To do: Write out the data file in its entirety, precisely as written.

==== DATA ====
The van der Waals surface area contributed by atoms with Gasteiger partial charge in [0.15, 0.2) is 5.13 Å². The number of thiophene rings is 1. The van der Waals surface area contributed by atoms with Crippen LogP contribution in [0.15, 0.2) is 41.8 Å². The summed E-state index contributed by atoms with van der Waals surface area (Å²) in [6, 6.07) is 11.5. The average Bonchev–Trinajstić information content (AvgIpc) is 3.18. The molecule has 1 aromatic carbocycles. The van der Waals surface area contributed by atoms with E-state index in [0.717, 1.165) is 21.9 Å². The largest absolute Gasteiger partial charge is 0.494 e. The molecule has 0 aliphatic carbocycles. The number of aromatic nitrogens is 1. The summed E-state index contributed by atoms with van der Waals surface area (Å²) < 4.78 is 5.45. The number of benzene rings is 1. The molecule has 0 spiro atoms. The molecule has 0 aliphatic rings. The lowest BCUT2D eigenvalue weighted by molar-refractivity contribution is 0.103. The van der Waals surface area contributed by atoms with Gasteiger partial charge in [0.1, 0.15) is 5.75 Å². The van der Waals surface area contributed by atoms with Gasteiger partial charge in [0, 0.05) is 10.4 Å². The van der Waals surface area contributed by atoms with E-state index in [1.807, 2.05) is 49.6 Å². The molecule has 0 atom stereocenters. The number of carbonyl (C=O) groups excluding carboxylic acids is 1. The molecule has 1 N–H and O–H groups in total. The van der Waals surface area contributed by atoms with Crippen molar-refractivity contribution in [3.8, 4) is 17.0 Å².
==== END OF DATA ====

The van der Waals surface area contributed by atoms with Gasteiger partial charge in [0.15, 0.2) is 5.13 Å². The number of thiophene rings is 1. The van der Waals surface area contributed by atoms with Crippen LogP contribution in [0.15, 0.2) is 41.8 Å². The summed E-state index contributed by atoms with van der Waals surface area (Å²) in [6, 6.07) is 11.5. The average Bonchev–Trinajstić information content (AvgIpc) is 3.18. The molecule has 1 aromatic carbocycles. The van der Waals surface area contributed by atoms with E-state index in [0.717, 1.165) is 21.9 Å². The largest absolute Gasteiger partial charge is 0.494 e. The molecule has 0 aliphatic carbocycles. The number of aromatic nitrogens is 1. The summed E-state index contributed by atoms with van der Waals surface area (Å²) < 4.78 is 5.45. The number of benzene rings is 1. The molecule has 0 spiro atoms. The molecule has 0 aliphatic rings. The lowest BCUT2D eigenvalue weighted by molar-refractivity contribution is 0.103. The van der Waals surface area contributed by atoms with Gasteiger partial charge in [0.1, 0.15) is 5.75 Å². The van der Waals surface area contributed by atoms with Gasteiger partial charge in [0, 0.05) is 10.4 Å². The van der Waals surface area contributed by atoms with E-state index in [1.807, 2.05) is 49.6 Å². The molecule has 0 atom stereocenters. The number of carbonyl (C=O) groups excluding carboxylic acids is 1. The molecule has 1 N–H and O–H groups in total. The van der Waals surface area contributed by atoms with Crippen molar-refractivity contribution in [3.8, 4) is 17.0 Å².